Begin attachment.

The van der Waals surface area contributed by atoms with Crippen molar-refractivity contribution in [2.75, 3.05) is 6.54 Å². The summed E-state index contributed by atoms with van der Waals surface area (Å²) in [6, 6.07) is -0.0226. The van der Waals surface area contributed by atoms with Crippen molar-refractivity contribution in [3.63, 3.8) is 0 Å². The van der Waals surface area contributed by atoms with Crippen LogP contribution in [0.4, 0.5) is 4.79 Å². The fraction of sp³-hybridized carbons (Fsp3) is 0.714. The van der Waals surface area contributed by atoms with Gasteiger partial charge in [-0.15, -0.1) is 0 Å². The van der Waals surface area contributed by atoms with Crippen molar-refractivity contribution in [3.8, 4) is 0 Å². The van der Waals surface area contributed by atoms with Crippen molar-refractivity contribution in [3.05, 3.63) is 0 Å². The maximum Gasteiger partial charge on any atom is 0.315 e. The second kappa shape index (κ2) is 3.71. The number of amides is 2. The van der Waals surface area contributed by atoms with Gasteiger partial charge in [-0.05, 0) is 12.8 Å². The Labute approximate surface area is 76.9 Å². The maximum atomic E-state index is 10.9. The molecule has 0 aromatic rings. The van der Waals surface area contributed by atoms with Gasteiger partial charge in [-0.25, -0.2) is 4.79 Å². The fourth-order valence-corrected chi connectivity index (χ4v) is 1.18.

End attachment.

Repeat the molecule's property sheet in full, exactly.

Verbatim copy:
The van der Waals surface area contributed by atoms with Crippen molar-refractivity contribution in [2.75, 3.05) is 6.54 Å². The summed E-state index contributed by atoms with van der Waals surface area (Å²) in [6, 6.07) is -0.0226. The van der Waals surface area contributed by atoms with Crippen molar-refractivity contribution in [3.63, 3.8) is 0 Å². The van der Waals surface area contributed by atoms with Crippen LogP contribution in [0.4, 0.5) is 4.79 Å². The fraction of sp³-hybridized carbons (Fsp3) is 0.714. The van der Waals surface area contributed by atoms with Gasteiger partial charge in [-0.15, -0.1) is 0 Å². The van der Waals surface area contributed by atoms with Crippen molar-refractivity contribution in [3.8, 4) is 0 Å². The van der Waals surface area contributed by atoms with Crippen molar-refractivity contribution in [3.05, 3.63) is 0 Å². The maximum Gasteiger partial charge on any atom is 0.315 e. The second kappa shape index (κ2) is 3.71. The number of amides is 2. The van der Waals surface area contributed by atoms with Gasteiger partial charge in [-0.05, 0) is 12.8 Å². The Labute approximate surface area is 76.9 Å². The maximum atomic E-state index is 10.9. The molecule has 0 aromatic rings. The van der Waals surface area contributed by atoms with Gasteiger partial charge in [-0.25, -0.2) is 4.79 Å². The fourth-order valence-corrected chi connectivity index (χ4v) is 1.18.